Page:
So the Jaques clan became pickling experts — it didn’t hurt that Adrian’s mother, Claudia, proved an excellent resource when it came to recipe testing and that a serendipitous meeting between John and a grocery executive in a hot tub at the Banff Springs Hotel would prove central to launching pickled asparagus in Alberta.
Pickled pickles was an obvious path to greater growth.
Back in the field, foreman Aristeo Perez Garcia leads his small picking crew up the rows of cucumbers and back. Each year for the past 17, Perez Garcia has flown in from his home in San Miguel Tenochtitlán, Mexico, where he grows corn, to work for the Jaques family. The crew started at 6 this morning. By early afternoon, they’re driving the day’s harvest to Sunshine’s fantastically rickety pickle separator, a remnant of the heyday of another Ontario pickle works. The separator shimmies and shakes as the cucumbers are separated by grade and when it sputters, Adrian Jaques gets a wrench and fixes the thing.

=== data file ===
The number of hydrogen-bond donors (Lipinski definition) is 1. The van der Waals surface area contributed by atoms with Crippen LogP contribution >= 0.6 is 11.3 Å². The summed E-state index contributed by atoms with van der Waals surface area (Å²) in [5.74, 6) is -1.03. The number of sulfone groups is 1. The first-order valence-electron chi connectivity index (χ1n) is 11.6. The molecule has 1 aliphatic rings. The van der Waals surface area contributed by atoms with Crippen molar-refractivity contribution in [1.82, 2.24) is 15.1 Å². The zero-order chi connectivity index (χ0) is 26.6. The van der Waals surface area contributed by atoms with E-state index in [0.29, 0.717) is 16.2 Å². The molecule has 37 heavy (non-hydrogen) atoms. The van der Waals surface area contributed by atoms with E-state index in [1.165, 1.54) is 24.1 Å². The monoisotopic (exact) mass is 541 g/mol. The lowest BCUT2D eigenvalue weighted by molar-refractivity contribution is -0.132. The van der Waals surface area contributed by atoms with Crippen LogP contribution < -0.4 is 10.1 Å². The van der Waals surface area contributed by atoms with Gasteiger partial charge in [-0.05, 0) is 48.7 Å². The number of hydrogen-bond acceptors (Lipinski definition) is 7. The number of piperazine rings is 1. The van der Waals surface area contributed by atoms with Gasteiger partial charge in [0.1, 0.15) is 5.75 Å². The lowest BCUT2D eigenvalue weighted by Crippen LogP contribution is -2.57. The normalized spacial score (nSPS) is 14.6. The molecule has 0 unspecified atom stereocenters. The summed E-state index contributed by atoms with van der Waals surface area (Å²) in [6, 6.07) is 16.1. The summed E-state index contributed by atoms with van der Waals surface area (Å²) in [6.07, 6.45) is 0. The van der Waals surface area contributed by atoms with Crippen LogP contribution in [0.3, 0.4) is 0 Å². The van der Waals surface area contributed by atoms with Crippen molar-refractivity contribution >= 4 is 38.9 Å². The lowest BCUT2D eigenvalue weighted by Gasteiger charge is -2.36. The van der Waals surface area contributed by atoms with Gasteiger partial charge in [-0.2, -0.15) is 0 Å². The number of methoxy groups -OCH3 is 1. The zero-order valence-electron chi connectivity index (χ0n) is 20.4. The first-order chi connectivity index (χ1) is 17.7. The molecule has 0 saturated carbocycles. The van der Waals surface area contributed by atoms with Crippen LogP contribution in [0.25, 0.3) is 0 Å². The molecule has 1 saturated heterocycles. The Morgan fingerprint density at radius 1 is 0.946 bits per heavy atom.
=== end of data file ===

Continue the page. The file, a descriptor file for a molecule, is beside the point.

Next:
A decade ago, Sunshine Farms purchased a National Pickle Separator from the old Bick’s receiving station. The separator directs the cucumbers into eight grading categories. (TARA WALTON)
Those cucumbers destined to be dills will later be placed into jars by hand. The dried dill is scooped into those jars by hand. The relish is stirred in big vats, by hand, to which the sweetening and seasoning is added, by hand. For a moment it feels as though the clock has been turned back 100 years. It’s certainly the antithesis of the globalized marketplace.
Adrian Jaques hopes consumers will see the value in products grown and processed right here at home. Perhaps the waning days of summer spent tending a backyard barbecue is a moment to hit the point home.
There’s only one more question to ask: which pickle does Adrian Jaques prefer on his burger? There’s no dawdling with the answer: he loves the relish and the dills, but when it comes to his burger, Adrian Jaques is a bread and butter pickle man.